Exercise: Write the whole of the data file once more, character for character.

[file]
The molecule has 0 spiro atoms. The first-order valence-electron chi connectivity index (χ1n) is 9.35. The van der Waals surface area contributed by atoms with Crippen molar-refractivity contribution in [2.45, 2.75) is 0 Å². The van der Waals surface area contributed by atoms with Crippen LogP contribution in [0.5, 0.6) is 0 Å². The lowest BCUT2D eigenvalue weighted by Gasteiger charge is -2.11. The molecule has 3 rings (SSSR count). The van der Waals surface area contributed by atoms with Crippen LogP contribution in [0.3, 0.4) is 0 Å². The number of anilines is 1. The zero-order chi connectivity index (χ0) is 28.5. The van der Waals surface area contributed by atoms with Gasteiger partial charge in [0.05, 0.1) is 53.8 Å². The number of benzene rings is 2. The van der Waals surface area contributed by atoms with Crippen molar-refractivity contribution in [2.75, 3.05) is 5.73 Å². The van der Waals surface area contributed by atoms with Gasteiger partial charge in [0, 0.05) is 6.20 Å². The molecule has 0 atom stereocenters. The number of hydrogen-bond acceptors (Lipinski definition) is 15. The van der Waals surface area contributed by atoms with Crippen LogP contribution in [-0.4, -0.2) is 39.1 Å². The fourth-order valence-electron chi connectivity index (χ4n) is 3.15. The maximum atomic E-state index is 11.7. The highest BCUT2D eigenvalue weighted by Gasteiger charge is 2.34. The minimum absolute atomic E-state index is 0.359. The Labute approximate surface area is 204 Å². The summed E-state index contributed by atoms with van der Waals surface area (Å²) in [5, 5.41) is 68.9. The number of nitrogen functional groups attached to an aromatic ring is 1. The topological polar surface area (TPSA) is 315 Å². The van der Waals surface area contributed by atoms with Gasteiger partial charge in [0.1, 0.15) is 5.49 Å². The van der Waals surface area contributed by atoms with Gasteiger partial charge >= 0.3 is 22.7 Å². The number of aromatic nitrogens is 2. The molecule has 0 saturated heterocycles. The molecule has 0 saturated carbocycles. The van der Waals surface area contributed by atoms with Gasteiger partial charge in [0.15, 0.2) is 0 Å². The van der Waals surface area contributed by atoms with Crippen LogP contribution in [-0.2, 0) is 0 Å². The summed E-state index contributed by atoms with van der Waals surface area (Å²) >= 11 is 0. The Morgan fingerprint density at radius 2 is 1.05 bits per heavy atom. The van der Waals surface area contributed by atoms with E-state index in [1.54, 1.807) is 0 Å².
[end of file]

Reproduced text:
The molecule has 0 spiro atoms. The first-order valence-electron chi connectivity index (χ1n) is 9.35. The van der Waals surface area contributed by atoms with Crippen molar-refractivity contribution in [2.45, 2.75) is 0 Å². The van der Waals surface area contributed by atoms with Crippen LogP contribution in [0.5, 0.6) is 0 Å². The lowest BCUT2D eigenvalue weighted by Gasteiger charge is -2.11. The molecule has 3 rings (SSSR count). The van der Waals surface area contributed by atoms with Crippen LogP contribution in [0.3, 0.4) is 0 Å². The number of anilines is 1. The zero-order chi connectivity index (χ0) is 28.5. The van der Waals surface area contributed by atoms with Gasteiger partial charge in [0.05, 0.1) is 53.8 Å². The number of benzene rings is 2. The van der Waals surface area contributed by atoms with Crippen molar-refractivity contribution in [2.75, 3.05) is 5.73 Å². The van der Waals surface area contributed by atoms with Gasteiger partial charge in [0, 0.05) is 6.20 Å². The molecule has 0 atom stereocenters. The number of hydrogen-bond acceptors (Lipinski definition) is 15. The van der Waals surface area contributed by atoms with Crippen LogP contribution in [-0.4, -0.2) is 39.1 Å². The fourth-order valence-electron chi connectivity index (χ4n) is 3.15. The maximum atomic E-state index is 11.7. The highest BCUT2D eigenvalue weighted by Gasteiger charge is 2.34. The minimum absolute atomic E-state index is 0.359. The Labute approximate surface area is 204 Å². The summed E-state index contributed by atoms with van der Waals surface area (Å²) in [5, 5.41) is 68.9. The number of nitrogen functional groups attached to an aromatic ring is 1. The topological polar surface area (TPSA) is 315 Å². The van der Waals surface area contributed by atoms with Gasteiger partial charge in [0.1, 0.15) is 5.49 Å². The van der Waals surface area contributed by atoms with Gasteiger partial charge >= 0.3 is 22.7 Å². The number of aromatic nitrogens is 2. The molecule has 0 saturated heterocycles. The molecule has 0 saturated carbocycles. The van der Waals surface area contributed by atoms with Gasteiger partial charge in [0.15, 0.2) is 0 Å². The van der Waals surface area contributed by atoms with Crippen LogP contribution in [-0.2, 0) is 0 Å². The summed E-state index contributed by atoms with van der Waals surface area (Å²) >= 11 is 0. The Morgan fingerprint density at radius 2 is 1.05 bits per heavy atom. The van der Waals surface area contributed by atoms with E-state index in [1.54, 1.807) is 0 Å².